“When I see musical stories in most films, I always find that the musician finally dies on the road and the corporation finally cleans his corpse off the street and his wife kicks him out. You know the story; he’s a drug addict etc.,” said Rahman.

The musician, who now has his own production company called YM Movies, points out that the world is now competing against artificial intelligence where normal and creative jobs could be taken over by machines. But this story of musicians being disturbed and self-destructive isn’t fading.

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“But we are still on this clichéd narrative about musicians being losers,” said Rahman.

His discovery Bhat, who was pleasantly surprised about playing an earnest musician in a multi-lingual film presented by Jio Studios, claims his mentor was his inspiration while playing his debut role.

“My character was a lot like sir. He was passionate and kind. He only wants two things in his life: music and the girl that he loves. So when I was looking for inspiration his face – the kindest and passionate – came to me. Most of what you see on screen is taken from Rahman sir’s personality,” said Bhat. Upon hearing this, Rahman bursts out laughing at the unexpected show of admiration from his find.

“It’s my alter ego, eh … But in all seriousness, ‘99 songs’ is not based on my life,” said Rahman.

But he admits that he took time with this film. His project was announced in 2015 and took over seven years to release.

“But things take time … Even though this film is not based on my life … it’s born out of the challenges that were thrown at me. Sometimes I had to create songs because a hero has a holiday to go to in three days and I had to create one before he goes on his holiday. I am talking about the ’90s where I had seven or 12 films and I had two days to finish a song. And if it’s a big her, then I had to come up with an idea, otherwise, there will be humiliation. It touches upon the trouble that creators go through,” said Rahman.

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For this musical genius, he was particular that his debut film will not be a formulaic, hurried cinematic quickie.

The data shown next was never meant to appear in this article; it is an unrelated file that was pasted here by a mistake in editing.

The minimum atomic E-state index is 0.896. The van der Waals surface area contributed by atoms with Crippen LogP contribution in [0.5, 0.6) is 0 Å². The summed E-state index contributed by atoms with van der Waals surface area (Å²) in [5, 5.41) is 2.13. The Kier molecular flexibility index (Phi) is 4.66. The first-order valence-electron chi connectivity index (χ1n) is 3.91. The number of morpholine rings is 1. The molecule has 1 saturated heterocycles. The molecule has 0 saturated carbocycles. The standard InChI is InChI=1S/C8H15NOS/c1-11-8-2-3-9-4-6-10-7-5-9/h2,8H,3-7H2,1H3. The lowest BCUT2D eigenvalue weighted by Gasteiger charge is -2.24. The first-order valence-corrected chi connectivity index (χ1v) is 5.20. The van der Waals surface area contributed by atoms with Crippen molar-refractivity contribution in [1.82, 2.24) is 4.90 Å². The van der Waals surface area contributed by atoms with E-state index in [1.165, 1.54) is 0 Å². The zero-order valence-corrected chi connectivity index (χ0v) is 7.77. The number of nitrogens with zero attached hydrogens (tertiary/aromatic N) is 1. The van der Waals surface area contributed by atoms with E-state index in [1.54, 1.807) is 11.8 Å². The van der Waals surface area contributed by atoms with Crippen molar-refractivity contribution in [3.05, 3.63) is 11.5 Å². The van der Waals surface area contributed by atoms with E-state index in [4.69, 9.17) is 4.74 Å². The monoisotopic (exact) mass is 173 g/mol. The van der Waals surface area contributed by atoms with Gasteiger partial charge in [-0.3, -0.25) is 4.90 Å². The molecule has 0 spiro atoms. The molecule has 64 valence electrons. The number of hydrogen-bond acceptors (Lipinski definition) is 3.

“I have been through all those storms in my life where you mess it up because of your haste. Even if you take ‘Slumdog Millionaire’, the score was done in two weeks. In 2008, the mixing had to be done so that it could go to [the] Toronto festival. The movie came to me late. So I was like; how do I make a score for this movie? But I learned to rise and face the situation. I took a leap of faith and then I got the Oscars,” said Rahman.

A still from 'Slumdog Millionaire'
A still from ‘Slumdog Millionaire’
Image Credit: IMDB

Even though he’s not expecting to scoop any awards for his career’s first production, Rahman has a simple dream.

“I never even dreamt of getting the Oscars when I did ‘Slumdog Millionaire’. If people like our voice in filmmaking and our sensibility that itself is enough to encourage us to do more. This movie has got a different voice. The movie is made by the next generation … It’s fun working with crazy people,” said Rahman.

Is AR Rahman the perfect, dream boss?

“If anything goes wrong, I take responsibility for the whole team and it’s my fault. But if it goes right, then it’s my team’s goodwill and talent. Without risk and courage, there’s no life. There are easy ways to do things. You can make money by following a hit formula. But ‘99 songs’ is what I have after years of patience, penance, and guidance from friends and film people.”

‘99 Songs’ is out in the UAE cinemas on April 15